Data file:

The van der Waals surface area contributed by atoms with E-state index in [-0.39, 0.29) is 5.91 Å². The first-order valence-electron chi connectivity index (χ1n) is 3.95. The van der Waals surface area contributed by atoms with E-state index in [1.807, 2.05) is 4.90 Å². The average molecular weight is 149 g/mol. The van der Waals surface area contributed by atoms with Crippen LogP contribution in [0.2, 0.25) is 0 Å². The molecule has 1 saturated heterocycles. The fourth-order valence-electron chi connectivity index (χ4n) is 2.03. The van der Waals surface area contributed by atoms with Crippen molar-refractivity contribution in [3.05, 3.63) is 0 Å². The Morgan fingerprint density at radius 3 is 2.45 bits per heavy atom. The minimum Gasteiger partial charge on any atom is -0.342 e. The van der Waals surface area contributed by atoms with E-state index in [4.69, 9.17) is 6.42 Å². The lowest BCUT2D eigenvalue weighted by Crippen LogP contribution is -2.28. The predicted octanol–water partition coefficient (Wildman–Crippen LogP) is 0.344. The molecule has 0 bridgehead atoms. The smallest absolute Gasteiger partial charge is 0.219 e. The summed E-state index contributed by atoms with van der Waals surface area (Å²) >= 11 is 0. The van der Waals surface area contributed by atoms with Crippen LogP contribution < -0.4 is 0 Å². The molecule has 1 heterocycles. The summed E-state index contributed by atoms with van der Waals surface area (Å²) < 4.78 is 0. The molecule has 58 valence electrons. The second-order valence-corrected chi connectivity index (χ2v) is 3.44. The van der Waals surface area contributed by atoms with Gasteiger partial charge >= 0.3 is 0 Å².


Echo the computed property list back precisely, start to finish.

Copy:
The van der Waals surface area contributed by atoms with E-state index in [-0.39, 0.29) is 5.91 Å². The first-order valence-electron chi connectivity index (χ1n) is 3.95. The van der Waals surface area contributed by atoms with E-state index in [1.807, 2.05) is 4.90 Å². The average molecular weight is 149 g/mol. The van der Waals surface area contributed by atoms with Crippen LogP contribution in [0.2, 0.25) is 0 Å². The molecule has 1 saturated heterocycles. The fourth-order valence-electron chi connectivity index (χ4n) is 2.03. The van der Waals surface area contributed by atoms with Crippen molar-refractivity contribution in [3.05, 3.63) is 0 Å². The Morgan fingerprint density at radius 3 is 2.45 bits per heavy atom. The minimum Gasteiger partial charge on any atom is -0.342 e. The van der Waals surface area contributed by atoms with E-state index in [4.69, 9.17) is 6.42 Å². The lowest BCUT2D eigenvalue weighted by Crippen LogP contribution is -2.28. The predicted octanol–water partition coefficient (Wildman–Crippen LogP) is 0.344. The molecule has 0 bridgehead atoms. The smallest absolute Gasteiger partial charge is 0.219 e. The summed E-state index contributed by atoms with van der Waals surface area (Å²) >= 11 is 0. The van der Waals surface area contributed by atoms with Crippen LogP contribution < -0.4 is 0 Å². The molecule has 1 heterocycles. The summed E-state index contributed by atoms with van der Waals surface area (Å²) < 4.78 is 0. The molecule has 58 valence electrons. The second-order valence-corrected chi connectivity index (χ2v) is 3.44. The van der Waals surface area contributed by atoms with Gasteiger partial charge >= 0.3 is 0 Å².